I have him eating like a champ now! Fortunately for my little westie who loved her food, I stumbled on it while she was around and delighted with the ground up chicken breast I now sprinkle on top of the food! Boy, does he love it and there are no more food issues.

He now eats Wellness mostly the stews for canned and the Small Breed for dry food. He likes that alone, but he does really well with the chicken breast. It actually doesn't cost me that much. The market I go to has skinless, boneless chicken breasts in family pack size on sale about once a month -- they slash it to a really good price. I stock up when I need to during the sale time, cook it up in the microwave (poach it, I guess, in just in a pyrex dish filled with water) and freeze it cooked. I defrost as needed, pop it in a cheap small food processor I bought and the ground up version lasts about a week with just this little guy to feed. It may not be practical with your brood, but it's all I have to offer!

Sorry this is so long! Off to bed!

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Response to tpsbmam (Reply #34)

Sun Jan 27, 2013, 08:42 AM

48. No, this is great advice!!!

I've been feeding her separately anyway, she seems to prefer that ( the other dog stand like vultures after gobbling down their food) so feeding her something different isn't a issue.
Chicken breasts on the grocery list! Thanks!!!

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Response to easttexaslefty (Original post)

Sun Jan 27, 2013, 12:45 AM

36. if you can...spend the money for good, nutritious food

good nutrition is probably the most important thing...and love

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Response to smackd (Reply #36)

Sun Jan 27, 2013, 08:43 AM

49. Yep. Got that one!

Our dogs and kitties eat better than us!
Better medical care too.

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Response to easttexaslefty (Original post)

Sun Jan 27, 2013, 02:38 AM

38. Shelter dogs for the win!

 

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Response to DogPawsBiscuitsNGrav (Reply #38)

Sun Jan 27, 2013, 08:44 AM

50. Always. :)

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Response to easttexaslefty (Original post)

Sun Jan 27, 2013, 08:37 AM

47. No suggestions

just for doing this.

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Response to pecwae (Reply #47)

Sun Jan 27, 2013, 08:46 AM

51. Thank you

But we're the lucky ones. Who loves you like your fur babies?

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Response to easttexaslefty (Reply #51)

Sun Jan 27, 2013, 02:18 PM

61. Nobody.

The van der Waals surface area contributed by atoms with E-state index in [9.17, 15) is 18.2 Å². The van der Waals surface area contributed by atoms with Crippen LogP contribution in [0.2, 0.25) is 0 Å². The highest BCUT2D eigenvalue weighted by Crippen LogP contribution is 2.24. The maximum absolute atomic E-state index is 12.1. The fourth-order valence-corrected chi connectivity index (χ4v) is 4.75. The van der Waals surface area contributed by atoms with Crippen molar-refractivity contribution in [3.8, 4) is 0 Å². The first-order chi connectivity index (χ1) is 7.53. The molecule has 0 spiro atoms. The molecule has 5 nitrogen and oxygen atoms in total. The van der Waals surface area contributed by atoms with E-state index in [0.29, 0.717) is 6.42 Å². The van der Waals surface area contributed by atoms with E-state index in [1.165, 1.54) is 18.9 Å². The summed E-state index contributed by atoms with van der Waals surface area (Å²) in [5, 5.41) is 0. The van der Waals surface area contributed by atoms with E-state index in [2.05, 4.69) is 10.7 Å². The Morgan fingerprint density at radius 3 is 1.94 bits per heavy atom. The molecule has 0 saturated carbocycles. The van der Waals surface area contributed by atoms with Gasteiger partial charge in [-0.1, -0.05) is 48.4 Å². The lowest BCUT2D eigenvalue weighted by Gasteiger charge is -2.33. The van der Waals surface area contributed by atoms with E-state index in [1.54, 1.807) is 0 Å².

Nobody loves me like my 4 furbies. And the oldest one seems to love me the most. I wish you many years of joy with these lovely creatures.

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Response to easttexaslefty (Original post)

Sun Jan 27, 2013, 09:07 AM

52. Love you for this. We have some small experience adopting seniors.

It seems they go through a tougher adjustment period, especially if they were really loved in their former homes. They really miss their former families like anyone else would. Sometimes bad things happen beyond anyone's control -- our Maxie's family got foreclosed on and they had to go to a shelter where dogs weren't welcome. Everyone's heart was broken. Maxie went through months of depression, so it took a lot of love, understanding, patience, and engagement to get her back involved with life again.

We feed Innova. It's a five-star food, grain-free and USA-milled. Our kids self-regulate on it so we leave a bowl filled so they can nibble as they want or need. No weight issues and their coats are stunning.

Talk to them constantly. As their sight goes, they'll depend more and more on your voice. It doesn't matter what you say. They'll understand the kindness and love. In time, they'll come to understand meanings. The big thing is, don't push: "let". Things will come along faster than you think when you look back even though some days might seem long.

We have a crew of six, all rescues, two are very senior, two are passing middle age. I've raised and trained dogs all my life with all-positive methods. If there's anything I can help with, just PM.

When you know your time with them is limited, you tend to make the most of it. Love them all as hard as you can.

Love you for opening your home. Seniors don't last in shelters, "no kill" or not. Depression is a horrible thing and nobody needs to wind up their life that way and most of all, nobody needs to die alone.

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Response to HillWilliam (Reply #52)

Sun Jan 27, 2013, 09:32 AM

53. I can tell they were very loved

They are really sweet natured and well behaved. Just elderly.
I think the Maltese is somewhat depressed.
Looking forward to tomorrows vet visit. Well, not money wise; but at least maybe I can get some answers.

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Response to easttexaslefty (Reply #53)